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Obama Administration Considering Ending use of for-Profit Immigration Detention Centers

First Posted: Sep 09, 2016 08:56 AM EDT
Jeh Johnson

Jeh Johnson (Photo : Kena Betancur/Getty Images)

The Obama administration is rumored to be considering ending its much debated relationship with for-profit immigration detention centers.

The proposed moves follow a recent Federal Bureau of Prisons decision outlining how the agency will no longer make use of private prison systems. Back on Aug. 18, the Department of Justice ordered that all Bureau of Prisons facilities end their associate with private prisons for the purposes of housing noncitizen inmates.

"The Department of Justice announced that the Bureau of Prisons will reduce and ultimately end its use of private prisons," Homeland Security chief Jeh Johnson said in a statement back then. "I directed our Homeland Security Advisory Council...to evaluate whether the immigration detention operations conducted by Immigration and Customs Enforcement should move in the same direction."

Homeland Security Secretary oversees both immigration services and Border Patrol.

A move away from use of the for-profit systems would be seen as a major victory for civil rights and immigration advocacy groups, both of whom have long lobbied for a roll back of the growing use of private-prison systems.

Official Decision due Over Next Couple Months

Word is Johnson is expected to make a formal recommendation to the Homeland Security Advisory Council by the end of November.

Not surprisingly, the idea has already sparked widespread condemnation from immigration officials, all of whom have insisted any such move would not be cost-effective.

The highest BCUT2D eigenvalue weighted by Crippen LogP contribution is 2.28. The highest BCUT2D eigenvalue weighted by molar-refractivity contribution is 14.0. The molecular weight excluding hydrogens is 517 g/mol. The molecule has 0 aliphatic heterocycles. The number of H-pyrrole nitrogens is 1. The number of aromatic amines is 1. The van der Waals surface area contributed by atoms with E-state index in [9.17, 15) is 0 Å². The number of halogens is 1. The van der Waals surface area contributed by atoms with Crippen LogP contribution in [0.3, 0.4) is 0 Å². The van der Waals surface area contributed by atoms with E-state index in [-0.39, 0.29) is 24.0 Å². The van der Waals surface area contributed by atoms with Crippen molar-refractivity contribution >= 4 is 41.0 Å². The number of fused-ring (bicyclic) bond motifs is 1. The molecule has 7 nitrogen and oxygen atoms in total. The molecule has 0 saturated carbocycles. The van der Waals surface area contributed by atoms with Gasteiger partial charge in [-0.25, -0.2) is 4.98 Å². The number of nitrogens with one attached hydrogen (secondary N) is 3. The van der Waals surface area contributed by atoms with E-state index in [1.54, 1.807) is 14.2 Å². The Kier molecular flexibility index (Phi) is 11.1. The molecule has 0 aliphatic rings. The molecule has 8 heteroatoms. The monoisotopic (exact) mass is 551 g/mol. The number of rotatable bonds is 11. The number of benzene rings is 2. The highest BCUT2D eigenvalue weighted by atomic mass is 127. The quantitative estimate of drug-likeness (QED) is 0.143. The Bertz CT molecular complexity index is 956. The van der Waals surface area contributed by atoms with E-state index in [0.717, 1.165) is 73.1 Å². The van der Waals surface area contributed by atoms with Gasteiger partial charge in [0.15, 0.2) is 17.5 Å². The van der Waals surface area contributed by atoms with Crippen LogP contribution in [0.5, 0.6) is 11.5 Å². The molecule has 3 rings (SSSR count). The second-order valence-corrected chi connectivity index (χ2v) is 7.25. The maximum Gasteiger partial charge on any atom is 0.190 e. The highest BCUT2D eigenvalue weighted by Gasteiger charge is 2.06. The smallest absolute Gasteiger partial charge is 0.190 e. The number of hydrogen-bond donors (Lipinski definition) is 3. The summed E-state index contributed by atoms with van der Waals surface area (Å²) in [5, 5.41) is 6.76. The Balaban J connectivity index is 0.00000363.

"It would be remarkably detrimental," said one senior Immigration and Customs Enforcement (ICE) official, speaking on the condition of animosity.

The official estimated that not allowing private companies to be a part of the equation would ultimately cost taxpayers billions of dollars more a year and take authorities at least a decade to implement a new system.

Currently, nine of the country's 10 largest immigration detention centers are privately operated and serve as holding centers for roughly two-thirds of the more than 31,000 people typically held in custody on a daily basis.

Federal 2017 Budget Allocates $2.1 Billion for Detention Centers

For 2017, the Obama administration has budgeted $2.1 billion for detention operations, a marginal decrease from 2016 as the White House has stuck with its plan of reducing the number of people held in detention each day from 34,000 and "960 family beds."

ICE pegs the cost of housing a person in immigrant detention at $127 a day and $161 a day for those held in facilities designed for families.

While the agency has remained mum about how much of those funds go private facilities, a recent analysis by the Grassroots Leadership advocacy group found that roughly half of that $2 billion went to private companies.

Meanwhile, civil rights advocates have documented a pattern of poor medical care and abuse inside the privately run institutions that all seems to lead back to their hell-bent commitment to maximize profits.

 "We certainly see a lot of these problems magnified when a company is seeking to extract as much profit as it can out of a detention center," said Bob Libal, executive director of Grassroots Leadership.

In addition, the use of jails leaves many non-criminal detainees at potential risk, as they are routinely housed in the proximity of potentially dangerous criminals.

 "They are not better-run, they are not better-managed, they are not providing better service," he said.

Since ICE officials made their announcement, the two leading publicly traded prison companies (Correction Corporation of America and Geo Group) have seen their stock prices noticeably slide. Following DOJ's earlier announcement back in August, stock at the two companies fell by roughly 40 percent.

DOJ's decision to steer clear of private prisons followed a Nation and Investigate Fund investigation that uncovered longstanding medical neglect at privately ran prisons, including dozens of fatalities.

Various watchdog groups have long documented similar instances of abuse at various immigration detention facilities.

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